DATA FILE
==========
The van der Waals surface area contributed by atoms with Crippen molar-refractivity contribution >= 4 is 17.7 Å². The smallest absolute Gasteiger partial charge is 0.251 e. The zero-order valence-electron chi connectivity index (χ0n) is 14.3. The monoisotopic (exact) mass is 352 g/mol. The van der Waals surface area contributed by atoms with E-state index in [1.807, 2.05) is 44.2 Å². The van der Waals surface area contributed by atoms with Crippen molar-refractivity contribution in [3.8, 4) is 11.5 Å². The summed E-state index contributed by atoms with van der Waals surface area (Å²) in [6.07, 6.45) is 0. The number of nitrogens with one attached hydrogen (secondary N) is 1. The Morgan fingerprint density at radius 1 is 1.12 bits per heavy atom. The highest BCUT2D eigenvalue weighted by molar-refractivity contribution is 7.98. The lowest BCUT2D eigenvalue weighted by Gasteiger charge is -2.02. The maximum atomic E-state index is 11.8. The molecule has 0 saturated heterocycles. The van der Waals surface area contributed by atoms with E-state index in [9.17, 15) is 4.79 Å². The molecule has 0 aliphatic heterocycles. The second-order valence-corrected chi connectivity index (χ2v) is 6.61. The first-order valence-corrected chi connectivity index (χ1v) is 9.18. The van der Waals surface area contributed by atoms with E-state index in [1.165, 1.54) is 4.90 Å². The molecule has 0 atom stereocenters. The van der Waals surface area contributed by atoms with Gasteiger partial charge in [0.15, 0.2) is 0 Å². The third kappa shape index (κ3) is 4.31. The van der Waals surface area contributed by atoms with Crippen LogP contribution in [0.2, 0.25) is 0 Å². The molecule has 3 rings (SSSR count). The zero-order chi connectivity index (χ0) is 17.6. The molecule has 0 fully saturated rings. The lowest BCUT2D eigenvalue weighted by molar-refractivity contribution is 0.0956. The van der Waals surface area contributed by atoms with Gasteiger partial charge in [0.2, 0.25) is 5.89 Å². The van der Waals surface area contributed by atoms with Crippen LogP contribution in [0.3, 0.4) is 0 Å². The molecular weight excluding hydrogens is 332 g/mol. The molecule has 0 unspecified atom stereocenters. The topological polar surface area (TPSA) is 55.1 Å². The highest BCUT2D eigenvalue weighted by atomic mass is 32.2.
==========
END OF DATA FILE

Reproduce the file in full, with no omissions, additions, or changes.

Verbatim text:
The van der Waals surface area contributed by atoms with Crippen molar-refractivity contribution >= 4 is 17.7 Å². The smallest absolute Gasteiger partial charge is 0.251 e. The zero-order valence-electron chi connectivity index (χ0n) is 14.3. The monoisotopic (exact) mass is 352 g/mol. The van der Waals surface area contributed by atoms with E-state index in [1.807, 2.05) is 44.2 Å². The van der Waals surface area contributed by atoms with Crippen molar-refractivity contribution in [3.8, 4) is 11.5 Å². The summed E-state index contributed by atoms with van der Waals surface area (Å²) in [6.07, 6.45) is 0. The number of nitrogens with one attached hydrogen (secondary N) is 1. The Morgan fingerprint density at radius 1 is 1.12 bits per heavy atom. The highest BCUT2D eigenvalue weighted by molar-refractivity contribution is 7.98. The lowest BCUT2D eigenvalue weighted by Gasteiger charge is -2.02. The maximum atomic E-state index is 11.8. The molecule has 0 saturated heterocycles. The van der Waals surface area contributed by atoms with E-state index in [9.17, 15) is 4.79 Å². The molecule has 0 aliphatic heterocycles. The second-order valence-corrected chi connectivity index (χ2v) is 6.61. The first-order valence-corrected chi connectivity index (χ1v) is 9.18. The van der Waals surface area contributed by atoms with E-state index in [1.165, 1.54) is 4.90 Å². The molecule has 0 atom stereocenters. The van der Waals surface area contributed by atoms with Gasteiger partial charge in [0.15, 0.2) is 0 Å². The third kappa shape index (κ3) is 4.31. The van der Waals surface area contributed by atoms with Crippen LogP contribution in [0.2, 0.25) is 0 Å². The molecule has 3 rings (SSSR count). The zero-order chi connectivity index (χ0) is 17.6. The molecule has 0 fully saturated rings. The lowest BCUT2D eigenvalue weighted by molar-refractivity contribution is 0.0956. The van der Waals surface area contributed by atoms with Gasteiger partial charge in [0.2, 0.25) is 5.89 Å². The van der Waals surface area contributed by atoms with Crippen LogP contribution in [0.3, 0.4) is 0 Å². The molecular weight excluding hydrogens is 332 g/mol. The molecule has 0 unspecified atom stereocenters. The topological polar surface area (TPSA) is 55.1 Å². The highest BCUT2D eigenvalue weighted by atomic mass is 32.2.